Newport Ship Mystery May be Solved

IC Wales: The mystery surrounding the identity of a 15th century ship discovered last year in Newport, Wales may have been solved.

Mittion Victorious in Trimaris Crown Tourney

Duke Mittion von Weald has won the right to crown his lady, Brighid Caileen of the Moors, as Queen of Trimaris.

Burial Mounds, Cistercian Abbey, Chapel and Medieval Cemetery Unearthed near Chester

IC Northwales: Excavations of a site near the Duke of Westminster's Eaton estate in Chester, England may provide work for archaeologists for many years. A new dig shows that the area has known human habitation dating back 9,000 years.

1st Century Jewish Farmhouse Discovered Near Ptora in Israel

Haaretz.com: Contractors working on the Trans-Israel Highway have found the remains of a first century Jewish farmhouse.

Razed 16th Century Mosque Straddled 10th Century Hindu Temple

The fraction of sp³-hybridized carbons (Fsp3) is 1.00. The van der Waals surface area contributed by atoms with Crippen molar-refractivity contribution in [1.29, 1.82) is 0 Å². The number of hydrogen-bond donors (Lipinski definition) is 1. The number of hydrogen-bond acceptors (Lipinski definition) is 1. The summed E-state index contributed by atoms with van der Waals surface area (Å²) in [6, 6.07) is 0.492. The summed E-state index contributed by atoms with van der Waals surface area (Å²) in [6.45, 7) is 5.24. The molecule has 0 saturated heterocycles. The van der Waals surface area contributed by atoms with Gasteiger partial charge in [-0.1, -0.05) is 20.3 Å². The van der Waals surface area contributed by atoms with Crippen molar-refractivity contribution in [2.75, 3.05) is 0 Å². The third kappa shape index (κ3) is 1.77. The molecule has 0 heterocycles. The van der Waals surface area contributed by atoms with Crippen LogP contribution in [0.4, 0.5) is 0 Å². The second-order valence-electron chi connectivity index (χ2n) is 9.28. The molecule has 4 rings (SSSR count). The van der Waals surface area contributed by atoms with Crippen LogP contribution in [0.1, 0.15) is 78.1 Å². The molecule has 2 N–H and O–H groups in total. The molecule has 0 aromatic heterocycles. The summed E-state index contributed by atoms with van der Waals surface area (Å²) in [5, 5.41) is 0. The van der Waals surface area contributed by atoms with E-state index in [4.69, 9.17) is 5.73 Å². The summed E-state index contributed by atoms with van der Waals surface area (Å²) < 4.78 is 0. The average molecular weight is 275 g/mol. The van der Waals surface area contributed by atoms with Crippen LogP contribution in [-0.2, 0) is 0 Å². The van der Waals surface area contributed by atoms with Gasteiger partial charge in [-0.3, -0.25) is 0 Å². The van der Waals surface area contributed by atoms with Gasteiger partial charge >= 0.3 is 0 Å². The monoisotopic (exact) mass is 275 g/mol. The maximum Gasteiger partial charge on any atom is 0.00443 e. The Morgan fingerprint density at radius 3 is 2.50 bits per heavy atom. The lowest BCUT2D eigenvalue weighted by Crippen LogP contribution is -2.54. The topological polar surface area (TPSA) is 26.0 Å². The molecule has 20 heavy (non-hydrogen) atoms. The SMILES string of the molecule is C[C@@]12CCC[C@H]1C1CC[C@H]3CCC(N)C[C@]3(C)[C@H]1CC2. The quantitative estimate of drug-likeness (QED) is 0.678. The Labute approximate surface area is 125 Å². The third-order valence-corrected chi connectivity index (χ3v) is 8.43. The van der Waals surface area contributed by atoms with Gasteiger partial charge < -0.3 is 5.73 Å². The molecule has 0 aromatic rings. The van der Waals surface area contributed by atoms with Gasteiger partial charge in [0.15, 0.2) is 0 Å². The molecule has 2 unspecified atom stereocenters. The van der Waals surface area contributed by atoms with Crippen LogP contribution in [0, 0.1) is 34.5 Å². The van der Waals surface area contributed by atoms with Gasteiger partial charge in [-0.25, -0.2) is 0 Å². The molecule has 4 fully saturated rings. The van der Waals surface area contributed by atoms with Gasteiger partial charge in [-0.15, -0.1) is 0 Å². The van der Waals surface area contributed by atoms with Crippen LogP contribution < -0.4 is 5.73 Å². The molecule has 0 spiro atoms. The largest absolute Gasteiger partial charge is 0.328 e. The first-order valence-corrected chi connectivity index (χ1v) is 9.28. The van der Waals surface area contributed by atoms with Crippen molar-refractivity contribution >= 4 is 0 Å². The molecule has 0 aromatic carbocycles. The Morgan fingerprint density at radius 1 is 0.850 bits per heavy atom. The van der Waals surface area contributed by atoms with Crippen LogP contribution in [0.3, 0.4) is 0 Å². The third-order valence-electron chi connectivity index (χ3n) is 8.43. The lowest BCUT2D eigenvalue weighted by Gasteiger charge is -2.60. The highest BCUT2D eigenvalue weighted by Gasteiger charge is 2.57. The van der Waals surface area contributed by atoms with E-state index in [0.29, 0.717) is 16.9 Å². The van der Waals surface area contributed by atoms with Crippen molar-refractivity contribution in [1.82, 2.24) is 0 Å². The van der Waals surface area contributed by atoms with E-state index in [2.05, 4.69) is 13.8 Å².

AFP: Indian archaeologists have found a medieval Hindu temple under the remains of an Islamic shrine that was razed by Hindus in 1992, a report unveiled in court said.

August 31st

Irish Archaeologist Unearths "Find of his Life"

U TV: A 6"x10" bronze shrine, originally constructed to hold a bell, has been discovered at an excavation of Celtic site bear Ballycastle in Northern Ireland.

Tourists Banned from China's Great Wall

Large sections of the Great Wall of China have been closed to tourists due to detereoration.

August 30th

North African Coin Discovered in Lincolnshire

Lincolnshire Echo: An amateur archaeologist discovered a Roman coin minted in North Africa in a farmer's field near Lincoln, England.

9th Century Church May be Birthplace of Christianity in Bulgaria

Novinite: Archaeologists have discovered a 9th century church which may be the site of the conversion of Bulgaria's first Christian ruler, Boris I.

August 29th

Crusader Castle Littered & Neglected

The Daily Star (Lebanon): Beaufort Castle, above the village of Arnoun in Lebanon, was fortified by the Crusaders in the 12th century. Today, following years of use of the castle as a helicopter base and an observation post, it has accumulated much trash and debris.